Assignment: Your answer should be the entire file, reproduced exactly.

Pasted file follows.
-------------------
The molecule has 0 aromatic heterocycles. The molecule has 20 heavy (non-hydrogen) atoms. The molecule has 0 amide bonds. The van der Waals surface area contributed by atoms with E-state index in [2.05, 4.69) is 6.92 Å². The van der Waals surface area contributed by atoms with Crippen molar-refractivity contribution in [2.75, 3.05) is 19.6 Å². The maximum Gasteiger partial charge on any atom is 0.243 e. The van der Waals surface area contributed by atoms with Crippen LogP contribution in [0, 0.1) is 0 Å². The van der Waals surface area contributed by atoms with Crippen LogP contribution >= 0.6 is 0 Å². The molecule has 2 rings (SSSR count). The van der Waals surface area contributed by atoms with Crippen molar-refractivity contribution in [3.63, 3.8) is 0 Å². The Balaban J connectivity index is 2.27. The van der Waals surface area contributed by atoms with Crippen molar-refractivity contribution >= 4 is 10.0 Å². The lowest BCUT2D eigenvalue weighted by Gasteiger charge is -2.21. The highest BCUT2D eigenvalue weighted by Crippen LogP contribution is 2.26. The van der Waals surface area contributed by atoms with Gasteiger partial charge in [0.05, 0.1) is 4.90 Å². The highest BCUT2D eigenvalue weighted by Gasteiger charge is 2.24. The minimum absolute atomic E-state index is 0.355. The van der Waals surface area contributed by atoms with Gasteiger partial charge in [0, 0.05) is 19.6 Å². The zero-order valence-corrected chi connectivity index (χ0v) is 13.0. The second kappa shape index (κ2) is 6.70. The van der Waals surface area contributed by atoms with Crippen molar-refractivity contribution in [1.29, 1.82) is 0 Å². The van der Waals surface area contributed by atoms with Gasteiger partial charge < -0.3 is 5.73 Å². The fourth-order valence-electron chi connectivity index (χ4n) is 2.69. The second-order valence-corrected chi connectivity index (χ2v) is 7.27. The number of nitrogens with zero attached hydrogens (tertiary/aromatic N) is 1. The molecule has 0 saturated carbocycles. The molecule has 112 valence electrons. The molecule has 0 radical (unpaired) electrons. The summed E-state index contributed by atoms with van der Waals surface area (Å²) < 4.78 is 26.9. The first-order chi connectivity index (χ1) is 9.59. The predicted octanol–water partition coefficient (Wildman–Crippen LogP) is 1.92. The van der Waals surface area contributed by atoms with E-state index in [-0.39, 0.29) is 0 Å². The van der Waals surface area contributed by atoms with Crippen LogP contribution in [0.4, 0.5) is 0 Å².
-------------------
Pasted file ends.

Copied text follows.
The molecule has 0 aromatic heterocycles. The molecule has 20 heavy (non-hydrogen) atoms. The molecule has 0 amide bonds. The van der Waals surface area contributed by atoms with E-state index in [2.05, 4.69) is 6.92 Å². The van der Waals surface area contributed by atoms with Crippen molar-refractivity contribution in [2.75, 3.05) is 19.6 Å². The maximum Gasteiger partial charge on any atom is 0.243 e. The van der Waals surface area contributed by atoms with Crippen LogP contribution in [0, 0.1) is 0 Å². The van der Waals surface area contributed by atoms with Crippen LogP contribution >= 0.6 is 0 Å². The molecule has 2 rings (SSSR count). The van der Waals surface area contributed by atoms with Crippen molar-refractivity contribution in [3.63, 3.8) is 0 Å². The Balaban J connectivity index is 2.27. The van der Waals surface area contributed by atoms with Crippen molar-refractivity contribution >= 4 is 10.0 Å². The lowest BCUT2D eigenvalue weighted by Gasteiger charge is -2.21. The highest BCUT2D eigenvalue weighted by Crippen LogP contribution is 2.26. The van der Waals surface area contributed by atoms with Gasteiger partial charge in [0.05, 0.1) is 4.90 Å². The highest BCUT2D eigenvalue weighted by Gasteiger charge is 2.24. The minimum absolute atomic E-state index is 0.355. The van der Waals surface area contributed by atoms with Gasteiger partial charge in [0, 0.05) is 19.6 Å². The zero-order valence-corrected chi connectivity index (χ0v) is 13.0. The second kappa shape index (κ2) is 6.70. The van der Waals surface area contributed by atoms with Crippen molar-refractivity contribution in [1.29, 1.82) is 0 Å². The van der Waals surface area contributed by atoms with Gasteiger partial charge < -0.3 is 5.73 Å². The fourth-order valence-electron chi connectivity index (χ4n) is 2.69. The second-order valence-corrected chi connectivity index (χ2v) is 7.27. The number of nitrogens with zero attached hydrogens (tertiary/aromatic N) is 1. The molecule has 0 saturated carbocycles. The molecule has 112 valence electrons. The molecule has 0 radical (unpaired) electrons. The summed E-state index contributed by atoms with van der Waals surface area (Å²) < 4.78 is 26.9. The first-order chi connectivity index (χ1) is 9.59. The predicted octanol–water partition coefficient (Wildman–Crippen LogP) is 1.92. The van der Waals surface area contributed by atoms with E-state index in [-0.39, 0.29) is 0 Å². The van der Waals surface area contributed by atoms with Crippen LogP contribution in [0.4, 0.5) is 0 Å².